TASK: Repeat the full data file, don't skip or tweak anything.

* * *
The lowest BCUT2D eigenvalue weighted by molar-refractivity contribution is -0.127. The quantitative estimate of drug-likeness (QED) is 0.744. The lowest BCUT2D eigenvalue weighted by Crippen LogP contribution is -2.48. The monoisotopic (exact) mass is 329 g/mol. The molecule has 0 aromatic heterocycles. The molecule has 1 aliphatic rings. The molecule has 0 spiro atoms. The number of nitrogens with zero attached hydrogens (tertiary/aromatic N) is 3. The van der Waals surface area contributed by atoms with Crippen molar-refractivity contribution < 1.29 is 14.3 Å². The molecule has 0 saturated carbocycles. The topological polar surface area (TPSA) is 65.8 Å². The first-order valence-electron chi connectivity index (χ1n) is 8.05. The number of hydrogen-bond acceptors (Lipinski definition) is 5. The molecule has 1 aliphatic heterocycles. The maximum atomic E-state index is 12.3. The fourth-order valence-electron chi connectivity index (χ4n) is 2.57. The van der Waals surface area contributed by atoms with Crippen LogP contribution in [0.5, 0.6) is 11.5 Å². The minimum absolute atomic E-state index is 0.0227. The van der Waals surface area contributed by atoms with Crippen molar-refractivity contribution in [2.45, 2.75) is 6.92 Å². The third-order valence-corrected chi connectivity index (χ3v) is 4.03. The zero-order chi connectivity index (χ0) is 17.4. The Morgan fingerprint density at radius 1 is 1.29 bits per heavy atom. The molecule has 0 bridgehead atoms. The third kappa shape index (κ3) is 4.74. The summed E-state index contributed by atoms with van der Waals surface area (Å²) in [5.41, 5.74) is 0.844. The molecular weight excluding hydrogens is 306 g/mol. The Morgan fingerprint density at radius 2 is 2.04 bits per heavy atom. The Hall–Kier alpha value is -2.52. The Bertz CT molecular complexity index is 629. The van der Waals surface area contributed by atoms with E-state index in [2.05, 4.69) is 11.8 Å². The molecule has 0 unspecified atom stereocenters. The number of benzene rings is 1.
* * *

The lowest BCUT2D eigenvalue weighted by molar-refractivity contribution is -0.127. The quantitative estimate of drug-likeness (QED) is 0.744. The lowest BCUT2D eigenvalue weighted by Crippen LogP contribution is -2.48. The monoisotopic (exact) mass is 329 g/mol. The molecule has 0 aromatic heterocycles. The molecule has 1 aliphatic rings. The molecule has 0 spiro atoms. The number of nitrogens with zero attached hydrogens (tertiary/aromatic N) is 3. The van der Waals surface area contributed by atoms with Crippen molar-refractivity contribution < 1.29 is 14.3 Å². The molecule has 0 saturated carbocycles. The topological polar surface area (TPSA) is 65.8 Å². The first-order valence-electron chi connectivity index (χ1n) is 8.05. The number of hydrogen-bond acceptors (Lipinski definition) is 5. The molecule has 1 aliphatic heterocycles. The maximum atomic E-state index is 12.3. The fourth-order valence-electron chi connectivity index (χ4n) is 2.57. The van der Waals surface area contributed by atoms with Crippen LogP contribution in [0.5, 0.6) is 11.5 Å². The minimum absolute atomic E-state index is 0.0227. The van der Waals surface area contributed by atoms with Crippen molar-refractivity contribution in [2.45, 2.75) is 6.92 Å². The third-order valence-corrected chi connectivity index (χ3v) is 4.03. The zero-order chi connectivity index (χ0) is 17.4. The Morgan fingerprint density at radius 1 is 1.29 bits per heavy atom. The molecule has 0 bridgehead atoms. The third kappa shape index (κ3) is 4.74. The summed E-state index contributed by atoms with van der Waals surface area (Å²) in [5.41, 5.74) is 0.844. The molecular weight excluding hydrogens is 306 g/mol. The Morgan fingerprint density at radius 2 is 2.04 bits per heavy atom. The Hall–Kier alpha value is -2.52. The Bertz CT molecular complexity index is 629. The van der Waals surface area contributed by atoms with E-state index in [2.05, 4.69) is 11.8 Å². The molecule has 0 unspecified atom stereocenters. The number of benzene rings is 1.